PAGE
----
The science of parental “instincts”

What does science tell us about parental “instincts” – about maternal, or even paternal, instincts?

This National Geographic article (in 2018) spoke to anthropologist Sarah Blaffer Hrdy and other scientists about the hormone, oxytocin. Oxytocin has specific biological functions for women giving birth and feeding babies.

The same hormone triggers parental instincts not just in the mums, but also in the dads as well as in grandparents and other relatives too.

“Humans as a species remain biologically driven to form bonds with infants placed in their care—no matter their gender or social status.”

As well as triggering the emotions that bond families, oxytocin may also strengthen in-group bonding more widely. That may mean greater disinterest in out-groups.

Instinctive behaviour like this happens without willing it consciously. But an individual can also learn and change the behaviour. That means social influences can promote or reduce an instinct.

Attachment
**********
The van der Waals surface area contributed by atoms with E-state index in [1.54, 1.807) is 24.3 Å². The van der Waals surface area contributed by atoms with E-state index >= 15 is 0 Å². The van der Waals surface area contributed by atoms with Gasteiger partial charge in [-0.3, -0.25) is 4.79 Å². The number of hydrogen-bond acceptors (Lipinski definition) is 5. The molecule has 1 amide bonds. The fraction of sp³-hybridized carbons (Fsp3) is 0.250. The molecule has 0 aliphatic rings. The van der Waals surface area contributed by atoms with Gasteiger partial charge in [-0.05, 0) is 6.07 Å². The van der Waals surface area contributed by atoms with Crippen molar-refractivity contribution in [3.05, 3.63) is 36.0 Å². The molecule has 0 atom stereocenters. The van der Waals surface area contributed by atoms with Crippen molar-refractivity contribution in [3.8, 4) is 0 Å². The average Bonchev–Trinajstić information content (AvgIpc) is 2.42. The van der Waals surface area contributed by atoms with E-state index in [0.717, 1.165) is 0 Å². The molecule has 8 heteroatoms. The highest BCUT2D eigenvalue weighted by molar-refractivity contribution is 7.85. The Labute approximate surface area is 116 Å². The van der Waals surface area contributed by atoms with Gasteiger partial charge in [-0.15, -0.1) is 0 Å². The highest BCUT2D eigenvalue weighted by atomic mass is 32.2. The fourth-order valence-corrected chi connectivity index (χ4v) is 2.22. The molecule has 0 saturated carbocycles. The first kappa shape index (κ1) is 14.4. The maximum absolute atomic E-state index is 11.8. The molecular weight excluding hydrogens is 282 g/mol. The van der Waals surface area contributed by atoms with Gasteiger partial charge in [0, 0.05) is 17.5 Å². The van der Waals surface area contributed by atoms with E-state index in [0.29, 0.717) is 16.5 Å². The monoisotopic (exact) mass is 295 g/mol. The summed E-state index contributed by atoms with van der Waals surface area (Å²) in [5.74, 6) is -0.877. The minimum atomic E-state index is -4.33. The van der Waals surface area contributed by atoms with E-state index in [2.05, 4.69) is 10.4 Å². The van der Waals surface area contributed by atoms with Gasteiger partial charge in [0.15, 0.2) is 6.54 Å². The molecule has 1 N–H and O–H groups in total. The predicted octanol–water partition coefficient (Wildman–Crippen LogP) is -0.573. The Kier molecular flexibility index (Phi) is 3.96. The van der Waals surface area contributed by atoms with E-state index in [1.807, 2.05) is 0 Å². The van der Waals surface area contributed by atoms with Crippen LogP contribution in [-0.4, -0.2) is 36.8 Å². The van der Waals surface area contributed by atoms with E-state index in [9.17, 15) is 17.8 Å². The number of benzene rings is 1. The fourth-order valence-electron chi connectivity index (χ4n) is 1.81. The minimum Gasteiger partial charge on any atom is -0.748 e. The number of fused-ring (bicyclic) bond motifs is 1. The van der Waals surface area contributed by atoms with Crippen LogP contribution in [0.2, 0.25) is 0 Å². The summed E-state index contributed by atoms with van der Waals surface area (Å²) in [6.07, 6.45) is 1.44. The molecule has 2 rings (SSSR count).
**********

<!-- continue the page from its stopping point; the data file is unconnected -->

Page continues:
‘Baby fever’ isn’t for everyone

But this biology doesn’t mean that, in today’s societies, every person should feel the need or desire to have kids. “You get a lot of men and women who just don’t want kids. It’s just not on their radar,” anthropologist Lisa McAllister says.

“You get a ton of men and women who never get ‘baby fever’ or this maternal instinct when they happen to be around a child. It’s just that the internal psychology for how we measure success has shifted in our society.”

The human race must depend for it’s survival on some kind of parental “instinct” to forge the important lasting bonds between parents and their offspring, as well as with the wider family and community too.